How To Switch From Createspace to KDP Print Amazon Publishing

Ever since the launch of KDP Print, it has been rumored that Createspace is closing – after all, it doesn’t make sense to maintain a second, off-brand POD service, especially one where the architecture is creaking and security issues are multiplying.

I spoke to one of the senior Createspace people at NINC last year, and he explained that the two services have been slowly folding together at the back end for quite some time, and that they were now working out of the same building. What we’ve seen more recently is the gap between the two closing at the front end, with Createspace killing off extraneous services like copy-editing, and KDP Print replicating the last few features of Createspace it had been missing – things like author copies and expanded distribution.

Bar a couple of minor kinks to be ironed out, and a couple of international issues, that process is pretty much complete. Nobody knows for sure when Createspace will actually shut its doors, but I wouldn’t be surprised if it happens over the next few months. Which means you are going to have to move at some point. But should you do it now, or wait? Is the process tricky? I decided to find out. Read More…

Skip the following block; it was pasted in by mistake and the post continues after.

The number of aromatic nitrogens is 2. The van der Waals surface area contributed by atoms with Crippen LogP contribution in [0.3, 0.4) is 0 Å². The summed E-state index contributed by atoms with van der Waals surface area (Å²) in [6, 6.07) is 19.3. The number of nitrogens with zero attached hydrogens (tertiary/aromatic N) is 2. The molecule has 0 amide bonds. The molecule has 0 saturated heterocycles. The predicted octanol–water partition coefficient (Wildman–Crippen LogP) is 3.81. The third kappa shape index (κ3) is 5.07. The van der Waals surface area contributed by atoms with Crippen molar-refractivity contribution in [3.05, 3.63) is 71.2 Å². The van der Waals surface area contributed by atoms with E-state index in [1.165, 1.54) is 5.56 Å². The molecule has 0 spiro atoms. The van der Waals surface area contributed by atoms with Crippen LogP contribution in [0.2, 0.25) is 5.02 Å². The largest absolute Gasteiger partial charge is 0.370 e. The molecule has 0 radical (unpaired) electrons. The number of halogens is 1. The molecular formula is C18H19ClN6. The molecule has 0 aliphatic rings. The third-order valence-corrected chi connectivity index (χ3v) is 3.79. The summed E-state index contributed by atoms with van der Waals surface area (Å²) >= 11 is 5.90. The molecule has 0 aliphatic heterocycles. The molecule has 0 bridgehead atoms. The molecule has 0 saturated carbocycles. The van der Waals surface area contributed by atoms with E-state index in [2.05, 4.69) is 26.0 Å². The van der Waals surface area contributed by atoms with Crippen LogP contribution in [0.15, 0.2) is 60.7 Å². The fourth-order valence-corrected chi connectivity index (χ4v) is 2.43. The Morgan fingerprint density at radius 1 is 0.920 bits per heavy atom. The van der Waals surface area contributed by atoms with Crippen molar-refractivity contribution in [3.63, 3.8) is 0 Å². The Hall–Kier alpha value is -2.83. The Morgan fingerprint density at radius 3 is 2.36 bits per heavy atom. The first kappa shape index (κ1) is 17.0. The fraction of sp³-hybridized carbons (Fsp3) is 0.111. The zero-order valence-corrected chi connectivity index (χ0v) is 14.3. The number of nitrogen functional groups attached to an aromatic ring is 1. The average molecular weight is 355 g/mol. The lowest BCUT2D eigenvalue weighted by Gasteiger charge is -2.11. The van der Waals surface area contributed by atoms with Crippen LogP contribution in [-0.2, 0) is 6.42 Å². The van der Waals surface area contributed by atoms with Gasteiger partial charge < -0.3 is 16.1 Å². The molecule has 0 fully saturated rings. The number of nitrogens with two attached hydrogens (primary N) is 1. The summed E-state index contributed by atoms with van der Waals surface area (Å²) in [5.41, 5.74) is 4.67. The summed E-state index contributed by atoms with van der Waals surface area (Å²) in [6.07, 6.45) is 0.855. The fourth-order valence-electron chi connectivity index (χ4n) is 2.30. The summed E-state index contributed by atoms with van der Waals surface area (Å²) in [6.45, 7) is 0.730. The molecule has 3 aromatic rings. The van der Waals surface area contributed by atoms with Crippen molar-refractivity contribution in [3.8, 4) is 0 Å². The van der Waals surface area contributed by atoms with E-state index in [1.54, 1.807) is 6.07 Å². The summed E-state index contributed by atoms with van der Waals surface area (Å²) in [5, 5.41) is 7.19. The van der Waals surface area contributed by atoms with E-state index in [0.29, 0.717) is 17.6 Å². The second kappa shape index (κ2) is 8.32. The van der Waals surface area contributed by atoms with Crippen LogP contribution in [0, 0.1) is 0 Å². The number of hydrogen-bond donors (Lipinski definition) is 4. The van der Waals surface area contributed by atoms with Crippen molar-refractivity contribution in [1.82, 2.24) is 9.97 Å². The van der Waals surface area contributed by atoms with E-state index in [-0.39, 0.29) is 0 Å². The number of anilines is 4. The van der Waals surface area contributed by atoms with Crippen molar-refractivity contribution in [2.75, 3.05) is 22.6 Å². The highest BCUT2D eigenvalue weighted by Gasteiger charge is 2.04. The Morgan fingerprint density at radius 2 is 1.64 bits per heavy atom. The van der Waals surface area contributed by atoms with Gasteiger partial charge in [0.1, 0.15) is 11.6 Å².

Vanity and The Media Bewares Publishing

Experienced authors tend to chastise vanity press victims for not doing sufficient research, but the murky web of vanity partnerships — and the uncritical coverage which invariably accompanies same — makes it exceedingly difficult for newer writers to chart a safe path.

Some vanity presses are very good at crafting a veneer of legitimacy, one which can be very convincing to those starting out. Infamous vanity press conglomerate Author Solutions figured this out very early on, creating partnerships with Penguin, Harlequin, Writer’s Digest, Random House, HarperCollins/Thomas Nelson, Hay House, Reader’s Digest, Lulu, and Barnes & Noble.

These partnerships served two purposes. First, they delivered an endless stream of victims directly from the companies themselves who would refer business to Author Solutions in return for a cut. Second, they helped Author Solutions whitewash its past, acting as a reputational fig leaf, hiding its seamy nature until it was too late. Read More…

Granular Targeting 101 Marketing Resources